Recently we shared our 2016 Android Security Year in Review, which looks at how we protect Android users and their data. Today, we’re taking a closer look at how we shield people from a rare—but particularly disruptive—potentially harmful app (PHA) known as ransomware. We’ve long had protections from ransomware in Android, and we added new ones in Nougat as well.
Ransomware is a type of app that restricts access to your device until a sum of money is paid. Ransomware usually presents itself in one of two forms: apps that restrict access to your device and then demand payment to regain access to the device, or apps that encrypt data on the device’s external storage (such as an SD card) and then demand payment to decrypt your data. To make the scam more convincing, fraudsters sometimes pretend to be from a credible law enforcement agency and accuse you of doing something illegal so you’re more likely to pay.
Although ransomware has begun to target mobile devices, it’s still rare: Since 2015, less than 0.00001 percent of installations from Google Play, and less than .01 percent of installations from sources other than Google Play, were categorized as ransomware. (That’s less than the odds of getting struck by lightning twice in your lifetime!).
And Android users have long been protected from ransomware. Our Google Play policies strictly prohibit apps that contain it, and if we ever detect these scams, we rapidly take action. Verify Apps, our security system that analyzes apps before they are installed and then regularly checks more than 400 million devices and 6 billion apps everyday for PHAs, is another safeguard. And Application Sandboxing, a technology that forces each app to operate independently of others, provides another layer of defense. Sandboxes require apps to mutually consent to sharing data, a protection which limits ransomware’s ability to access sensitive information like a contact list from another app.
Ransomware protections in Android Nougat
With the release of Android 7.0 Nougat, we added to existing defenses against ransomware, and also made some changes to address some of the newer tactics of ransomware scams. Here are a few examples:
- Safety blinders: Apps can no longer see which other apps are active. That means scammy ones can’t see what other apps are doing—and can’t inform their attacks based on activity.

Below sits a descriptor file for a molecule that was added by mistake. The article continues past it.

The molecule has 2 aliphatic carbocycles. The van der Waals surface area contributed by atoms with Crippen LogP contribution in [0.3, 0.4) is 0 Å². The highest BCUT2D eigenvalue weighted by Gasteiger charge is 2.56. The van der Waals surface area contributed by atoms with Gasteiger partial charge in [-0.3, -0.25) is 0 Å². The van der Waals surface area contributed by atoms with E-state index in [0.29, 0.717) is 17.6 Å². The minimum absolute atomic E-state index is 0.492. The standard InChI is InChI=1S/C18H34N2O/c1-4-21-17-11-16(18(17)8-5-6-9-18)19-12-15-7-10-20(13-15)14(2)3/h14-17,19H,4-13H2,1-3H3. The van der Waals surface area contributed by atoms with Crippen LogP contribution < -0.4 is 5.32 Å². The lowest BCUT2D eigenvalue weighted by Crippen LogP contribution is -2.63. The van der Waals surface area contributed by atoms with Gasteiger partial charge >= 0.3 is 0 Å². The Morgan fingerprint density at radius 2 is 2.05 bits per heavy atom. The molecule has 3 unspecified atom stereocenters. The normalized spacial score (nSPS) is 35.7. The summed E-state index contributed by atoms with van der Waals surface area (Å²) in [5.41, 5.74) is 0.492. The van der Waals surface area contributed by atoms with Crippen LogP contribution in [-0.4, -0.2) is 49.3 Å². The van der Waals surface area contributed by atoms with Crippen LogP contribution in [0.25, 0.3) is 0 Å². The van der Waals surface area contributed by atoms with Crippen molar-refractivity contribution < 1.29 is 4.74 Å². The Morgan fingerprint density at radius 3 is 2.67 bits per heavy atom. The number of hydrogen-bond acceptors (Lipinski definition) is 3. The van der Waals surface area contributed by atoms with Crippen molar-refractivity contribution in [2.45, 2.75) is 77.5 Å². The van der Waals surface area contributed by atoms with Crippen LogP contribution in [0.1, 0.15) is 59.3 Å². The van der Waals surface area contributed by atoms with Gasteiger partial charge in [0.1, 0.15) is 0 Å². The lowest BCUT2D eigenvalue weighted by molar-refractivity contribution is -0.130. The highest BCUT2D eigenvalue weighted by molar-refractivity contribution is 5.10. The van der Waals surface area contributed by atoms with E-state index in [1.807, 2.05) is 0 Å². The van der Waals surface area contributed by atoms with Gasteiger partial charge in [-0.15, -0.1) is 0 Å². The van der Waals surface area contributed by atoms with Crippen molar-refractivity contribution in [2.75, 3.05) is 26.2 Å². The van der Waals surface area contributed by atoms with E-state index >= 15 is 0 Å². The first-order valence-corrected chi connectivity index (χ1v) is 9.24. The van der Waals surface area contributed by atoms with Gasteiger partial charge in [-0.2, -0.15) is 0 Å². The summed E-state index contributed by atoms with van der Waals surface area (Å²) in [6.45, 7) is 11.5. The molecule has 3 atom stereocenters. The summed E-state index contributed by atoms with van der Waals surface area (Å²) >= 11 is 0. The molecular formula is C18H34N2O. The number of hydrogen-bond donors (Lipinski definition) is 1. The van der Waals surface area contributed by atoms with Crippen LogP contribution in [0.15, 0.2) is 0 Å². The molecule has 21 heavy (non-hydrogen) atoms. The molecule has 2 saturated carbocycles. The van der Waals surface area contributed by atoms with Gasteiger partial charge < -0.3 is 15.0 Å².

- Even stronger locks: If you set a lockscreen PIN prior to installing ransomware, ransomware can’t misuse your device’s permissions to change your PIN and lock you out.
- Whacking clickjacking: “Clickjacking” tricks people into clicking something, often by obscuring permission dialogs behind other windows. You’re now protected from ransomware attacks that use this tactic to sneakily gain control of a device.
Protecting your data and device from ransomware
Even with all the safeguards we’ve built into Android and Google Play to protect you from ransomware, there are still a few things that you can do to keep your device safe.
- Only download apps from a trustworthy source, such as Google Play.
- Ensure Verify Apps is enabled.
- Install security updates and always ensure your device is updated to the latest version to get the best security protection.
- Back up your device.
- Be cautious. Take a moment to read reviews and other information about apps before installing, to make sure you download the app you’re looking for.
If you accidentally install ransomware on your phone, you have a few options. First, you can try to boot into safe mode. Starting your device in safe mode means your device only has the original software and apps that came with it. If an app is misbehaving but the issues go away in safe mode, the problem is probably caused by a third-party app downloaded on your device. If you can boot into safe mode, try to uninstall the app and then reboot the device. On a Pixel, you can get into safe mode with a keyboard combination that PHAs can’t touch.
If safe mode doesn’t work, then you might have to reset your phone to factory settings. Many devices running Android allow you to remove dangerous apps by resetting it to factory settings (also referred to as formatting the device, or doing a “hard reset”). This should be your last resort, but if you’ve backed up your files, resetting your device should be easy. Check with your carrier or device manufacturer for instructions on how to reset your phone.
Ransomware on Android is exceedingly rare. Still, we’ve implemented lots of new protections in Nougat, and we continue to improve on the defenses that have long been in place. Those protections, along with extra vigilance about how you download your apps, will help keep you and your device secure.